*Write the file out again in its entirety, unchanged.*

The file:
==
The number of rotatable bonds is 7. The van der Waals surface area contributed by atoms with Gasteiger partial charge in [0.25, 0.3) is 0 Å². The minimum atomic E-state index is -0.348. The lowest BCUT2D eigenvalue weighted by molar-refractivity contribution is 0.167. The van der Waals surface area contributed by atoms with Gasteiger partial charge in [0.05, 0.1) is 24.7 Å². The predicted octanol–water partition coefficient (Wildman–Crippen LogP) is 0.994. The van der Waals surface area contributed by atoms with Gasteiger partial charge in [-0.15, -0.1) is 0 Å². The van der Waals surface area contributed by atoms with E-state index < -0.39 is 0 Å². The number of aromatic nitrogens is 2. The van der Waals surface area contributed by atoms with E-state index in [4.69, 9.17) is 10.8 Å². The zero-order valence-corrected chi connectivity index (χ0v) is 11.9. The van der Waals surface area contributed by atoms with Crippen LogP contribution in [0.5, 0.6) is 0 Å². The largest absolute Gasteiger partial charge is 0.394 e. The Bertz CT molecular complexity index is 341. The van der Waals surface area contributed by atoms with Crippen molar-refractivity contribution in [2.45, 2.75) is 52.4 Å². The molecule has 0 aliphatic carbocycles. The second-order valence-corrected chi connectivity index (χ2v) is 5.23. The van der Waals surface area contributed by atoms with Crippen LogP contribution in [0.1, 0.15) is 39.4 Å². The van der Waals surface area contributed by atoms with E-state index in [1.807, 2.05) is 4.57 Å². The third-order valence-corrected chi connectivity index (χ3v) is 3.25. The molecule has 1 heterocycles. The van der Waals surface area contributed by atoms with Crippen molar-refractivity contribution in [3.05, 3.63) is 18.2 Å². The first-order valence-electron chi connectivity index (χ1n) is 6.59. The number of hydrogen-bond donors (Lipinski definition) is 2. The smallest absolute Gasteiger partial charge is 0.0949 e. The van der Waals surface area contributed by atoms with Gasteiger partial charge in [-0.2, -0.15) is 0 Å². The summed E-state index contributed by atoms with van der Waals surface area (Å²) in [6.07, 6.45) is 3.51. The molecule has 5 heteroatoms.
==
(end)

The number of rotatable bonds is 7. The van der Waals surface area contributed by atoms with Gasteiger partial charge in [0.25, 0.3) is 0 Å². The minimum atomic E-state index is -0.348. The lowest BCUT2D eigenvalue weighted by molar-refractivity contribution is 0.167. The van der Waals surface area contributed by atoms with Gasteiger partial charge in [0.05, 0.1) is 24.7 Å². The predicted octanol–water partition coefficient (Wildman–Crippen LogP) is 0.994. The van der Waals surface area contributed by atoms with Gasteiger partial charge in [-0.15, -0.1) is 0 Å². The van der Waals surface area contributed by atoms with E-state index < -0.39 is 0 Å². The number of aromatic nitrogens is 2. The van der Waals surface area contributed by atoms with E-state index in [4.69, 9.17) is 10.8 Å². The zero-order valence-corrected chi connectivity index (χ0v) is 11.9. The van der Waals surface area contributed by atoms with Crippen LogP contribution in [0.5, 0.6) is 0 Å². The largest absolute Gasteiger partial charge is 0.394 e. The Bertz CT molecular complexity index is 341. The van der Waals surface area contributed by atoms with Crippen molar-refractivity contribution in [2.45, 2.75) is 52.4 Å². The molecule has 0 aliphatic carbocycles. The second-order valence-corrected chi connectivity index (χ2v) is 5.23. The van der Waals surface area contributed by atoms with Crippen LogP contribution in [0.1, 0.15) is 39.4 Å². The van der Waals surface area contributed by atoms with E-state index in [1.807, 2.05) is 4.57 Å². The third-order valence-corrected chi connectivity index (χ3v) is 3.25. The molecule has 1 heterocycles. The van der Waals surface area contributed by atoms with Crippen molar-refractivity contribution in [3.05, 3.63) is 18.2 Å². The first-order valence-electron chi connectivity index (χ1n) is 6.59. The number of hydrogen-bond donors (Lipinski definition) is 2. The smallest absolute Gasteiger partial charge is 0.0949 e. The van der Waals surface area contributed by atoms with Gasteiger partial charge in [-0.2, -0.15) is 0 Å². The summed E-state index contributed by atoms with van der Waals surface area (Å²) in [6.07, 6.45) is 3.51. The molecule has 5 heteroatoms.